1. I’ll second Order of the Stick, and add a recommendation for Erfworld ( to the list. It’s similar to Order of the Stick in that it takes a tabletop game and asks, “What if the characters in this game were real?” But this game is a large, multi-player tabletop strategy game played on a hex grid, with multiple armies from multiple sides fighting each other. The worldbuilding is extremely consistent (fans have apparently worked out, in detail, the rules that the game goes by) even though the authors refrain from infodumping (the closest they get is when a character from the real world ends up in the game world, and is asking questions about the rules). Add a set of engaging characters and some very funny moments, and it’s one of my go-to webcomics. Currently running twice a week, on Mondays and Fridays.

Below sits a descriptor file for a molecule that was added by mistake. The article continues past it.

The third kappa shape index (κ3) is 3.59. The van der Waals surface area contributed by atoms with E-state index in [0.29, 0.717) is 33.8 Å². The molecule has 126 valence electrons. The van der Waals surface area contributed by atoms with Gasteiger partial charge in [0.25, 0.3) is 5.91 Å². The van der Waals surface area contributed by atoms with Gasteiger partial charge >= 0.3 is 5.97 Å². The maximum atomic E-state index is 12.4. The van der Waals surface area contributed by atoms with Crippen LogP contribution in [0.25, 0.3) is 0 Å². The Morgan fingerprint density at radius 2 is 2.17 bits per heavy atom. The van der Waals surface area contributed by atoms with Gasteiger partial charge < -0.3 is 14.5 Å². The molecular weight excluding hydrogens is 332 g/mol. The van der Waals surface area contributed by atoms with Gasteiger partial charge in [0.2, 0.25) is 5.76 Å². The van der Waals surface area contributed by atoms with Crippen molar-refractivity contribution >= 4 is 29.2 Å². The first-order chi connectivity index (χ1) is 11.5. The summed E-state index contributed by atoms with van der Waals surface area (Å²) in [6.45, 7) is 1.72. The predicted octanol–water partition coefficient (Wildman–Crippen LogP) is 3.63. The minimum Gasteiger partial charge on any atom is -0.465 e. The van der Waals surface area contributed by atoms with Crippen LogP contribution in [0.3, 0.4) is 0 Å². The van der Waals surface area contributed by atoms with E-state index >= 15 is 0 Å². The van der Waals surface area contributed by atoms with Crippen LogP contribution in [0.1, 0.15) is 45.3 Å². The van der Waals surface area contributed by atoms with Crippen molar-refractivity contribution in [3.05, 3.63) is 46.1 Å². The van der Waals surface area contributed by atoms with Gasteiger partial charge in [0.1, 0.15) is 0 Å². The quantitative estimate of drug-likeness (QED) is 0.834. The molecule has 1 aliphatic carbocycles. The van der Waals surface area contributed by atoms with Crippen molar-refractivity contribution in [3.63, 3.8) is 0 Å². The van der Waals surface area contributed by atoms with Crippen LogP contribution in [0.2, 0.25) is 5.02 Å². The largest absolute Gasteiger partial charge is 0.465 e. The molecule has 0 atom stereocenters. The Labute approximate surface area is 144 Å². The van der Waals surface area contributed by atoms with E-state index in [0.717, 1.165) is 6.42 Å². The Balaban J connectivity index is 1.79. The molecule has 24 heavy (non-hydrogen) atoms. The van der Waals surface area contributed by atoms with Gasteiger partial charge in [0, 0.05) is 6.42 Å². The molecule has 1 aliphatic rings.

19. Nimona, by Noelle Stevenson. . Running as a webcomic since 2012, but completed and printed as a volume in 2015. (Now only a preview is available on the web, but is available in print and e-book from HarperCollins). Nominated for a National Book Award, among other things.

  20. Another nom for Fables 150. How many times have you enjoyed a series only to be disappointed by the ending? That doesn’t happen with Fables it goes out like it came in a amazing story. The fuse volume 2 is another book I agree should make the list. Fables is by Bill Willingham and various artists. Fuse is by Antony Johnston and Justin Greenwood. Both books are widely available at your comic store or online retailer of choice.